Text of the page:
National Adoption Month

Thinking About Adoption? Read This First.

We don't know what we don't know until we know.

November is National Adoption Month. In honor of the month, we will be bringing attention to the thousands of people in foster care awaiting forever homes, as well as those who provide and advocate for them. These stories emphasize the idea that families are bound together by the love they share, rather than their biological roots.  

I wish someone had sat us down and given us Adoption 101: Positive Adoption Language before we signed the papers and announced to the world that we were adopting. But alas, we didn't educate ourselves in adoption language, and we didn't have anyone directly in our life who had adopted and were jumping to share with us, so we just launched into the journey and quickly realized how our words were hurting adoption and adoptive families.

Awhile ago, I read my very first We're Adopting post on my blog and my heart cringed when I read the sentence, that I had typed: "Why aren't we having our own kids?" It was quickly changed, but I wish I knew in those moments what my words were implying when I wrote them, how hurtful they were, what I was saying. I share this now, embarrassed and bummed, but to let you know that I recognize we are all learning and we all start somewhere.

In my extreme excitement, I didn't even realize I was using language that was detracting from the value and validity of adoption and adoptive families. I, of course, quickly realized how hurtful this term was, when someone asked me while I was holding my five pound new baby boy: "Why don't you want kids of your own?"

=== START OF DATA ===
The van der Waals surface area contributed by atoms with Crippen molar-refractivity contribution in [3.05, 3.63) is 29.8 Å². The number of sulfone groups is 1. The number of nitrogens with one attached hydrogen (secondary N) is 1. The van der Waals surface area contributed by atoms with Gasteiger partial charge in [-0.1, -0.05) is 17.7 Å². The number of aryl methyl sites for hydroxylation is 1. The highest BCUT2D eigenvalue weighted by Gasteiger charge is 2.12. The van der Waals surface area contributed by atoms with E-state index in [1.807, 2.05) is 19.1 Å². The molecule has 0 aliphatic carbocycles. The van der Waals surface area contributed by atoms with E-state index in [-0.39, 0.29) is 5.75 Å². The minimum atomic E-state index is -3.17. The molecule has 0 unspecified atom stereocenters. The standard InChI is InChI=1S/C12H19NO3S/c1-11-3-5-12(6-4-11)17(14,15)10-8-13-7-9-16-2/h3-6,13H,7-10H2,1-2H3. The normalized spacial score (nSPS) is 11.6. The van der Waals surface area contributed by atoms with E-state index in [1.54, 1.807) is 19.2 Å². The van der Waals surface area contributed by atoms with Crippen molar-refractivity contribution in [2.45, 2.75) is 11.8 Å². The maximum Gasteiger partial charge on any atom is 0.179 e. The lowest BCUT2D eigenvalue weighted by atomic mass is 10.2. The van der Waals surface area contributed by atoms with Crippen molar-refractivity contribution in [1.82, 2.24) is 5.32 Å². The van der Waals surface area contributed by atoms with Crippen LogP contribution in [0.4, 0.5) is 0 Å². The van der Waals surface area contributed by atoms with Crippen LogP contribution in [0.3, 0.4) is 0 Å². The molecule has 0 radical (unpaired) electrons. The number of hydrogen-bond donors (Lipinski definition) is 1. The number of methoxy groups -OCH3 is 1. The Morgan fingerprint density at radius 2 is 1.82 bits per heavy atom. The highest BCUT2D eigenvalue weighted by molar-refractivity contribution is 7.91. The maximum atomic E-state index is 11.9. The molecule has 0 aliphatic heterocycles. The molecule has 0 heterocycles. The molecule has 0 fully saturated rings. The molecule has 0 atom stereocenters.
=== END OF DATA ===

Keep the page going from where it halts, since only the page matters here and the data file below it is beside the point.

We don't know what we don't know until we know. (And are ready and willing to know).

I can't tell you how many times people have introduced my boys as, "This is Sage, the baby they adopted and this is Ira, their real/own baby." Insert my gut wrenching, my heart cringing, and then my gracious but confident and necessary correction: "They are both my very real and own babies."

It's never about being "PC," it's always about loving each other well. You know?

Courtesy of Natalie Brenner
Courtesy of Natalie Brenner

So, are you thinking about adoption?

If you are, yay! I am a huge advocate of ethical adoption. There are well over 100,000 children waiting to be adopted out of foster care as well as countless expectant mamas making adoption plans. 

Before you dive into the process and signing papers and raising funds and announcing to the world, I hope you'll read through this and really take it to heart. Choosing to become an adoptive parent is a privilege and a responsibility. I believe that part of that responsibility is furthering other's education about adoption (when appropriate) and helping fight the stigmas around adoption — stigmas like: children who join our families via adoption aren't our "own." Why would I expect someone to use the most loving terms regarding adoption if I don't even use them?

Imagine hearing your parents refer to your sibling (their biological child) as their "own" but you as their "adopted"? Ouch.

Courtesy of Natalie Brenner
Courtesy of Natalie Brenner

Another term I have heard even prospective or current adoptive parents use is "put up for adoption."